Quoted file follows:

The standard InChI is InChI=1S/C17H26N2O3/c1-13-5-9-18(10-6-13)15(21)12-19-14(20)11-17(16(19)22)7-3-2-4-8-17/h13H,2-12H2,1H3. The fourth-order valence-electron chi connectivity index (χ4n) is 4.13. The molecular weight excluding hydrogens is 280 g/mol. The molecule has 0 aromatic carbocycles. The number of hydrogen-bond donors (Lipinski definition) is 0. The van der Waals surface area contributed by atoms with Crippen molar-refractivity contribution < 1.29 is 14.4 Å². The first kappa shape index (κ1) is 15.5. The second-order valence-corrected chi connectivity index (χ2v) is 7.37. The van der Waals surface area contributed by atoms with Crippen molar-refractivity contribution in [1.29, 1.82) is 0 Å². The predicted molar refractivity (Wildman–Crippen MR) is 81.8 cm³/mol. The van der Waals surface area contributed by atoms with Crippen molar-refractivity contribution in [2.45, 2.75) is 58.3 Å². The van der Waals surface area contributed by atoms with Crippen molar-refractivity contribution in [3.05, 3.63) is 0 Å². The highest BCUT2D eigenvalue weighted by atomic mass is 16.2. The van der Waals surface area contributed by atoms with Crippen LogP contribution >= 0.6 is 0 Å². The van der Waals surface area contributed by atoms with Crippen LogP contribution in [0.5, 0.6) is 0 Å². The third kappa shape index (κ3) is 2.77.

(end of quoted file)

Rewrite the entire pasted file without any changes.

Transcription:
The standard InChI is InChI=1S/C17H26N2O3/c1-13-5-9-18(10-6-13)15(21)12-19-14(20)11-17(16(19)22)7-3-2-4-8-17/h13H,2-12H2,1H3. The fourth-order valence-electron chi connectivity index (χ4n) is 4.13. The molecular weight excluding hydrogens is 280 g/mol. The molecule has 0 aromatic carbocycles. The number of hydrogen-bond donors (Lipinski definition) is 0. The van der Waals surface area contributed by atoms with Crippen molar-refractivity contribution < 1.29 is 14.4 Å². The first kappa shape index (κ1) is 15.5. The second-order valence-corrected chi connectivity index (χ2v) is 7.37. The van der Waals surface area contributed by atoms with Crippen molar-refractivity contribution in [1.29, 1.82) is 0 Å². The predicted molar refractivity (Wildman–Crippen MR) is 81.8 cm³/mol. The van der Waals surface area contributed by atoms with Crippen molar-refractivity contribution in [2.45, 2.75) is 58.3 Å². The van der Waals surface area contributed by atoms with Crippen molar-refractivity contribution in [3.05, 3.63) is 0 Å². The highest BCUT2D eigenvalue weighted by atomic mass is 16.2. The van der Waals surface area contributed by atoms with Crippen LogP contribution >= 0.6 is 0 Å². The van der Waals surface area contributed by atoms with Crippen LogP contribution in [0.5, 0.6) is 0 Å². The third kappa shape index (κ3) is 2.77.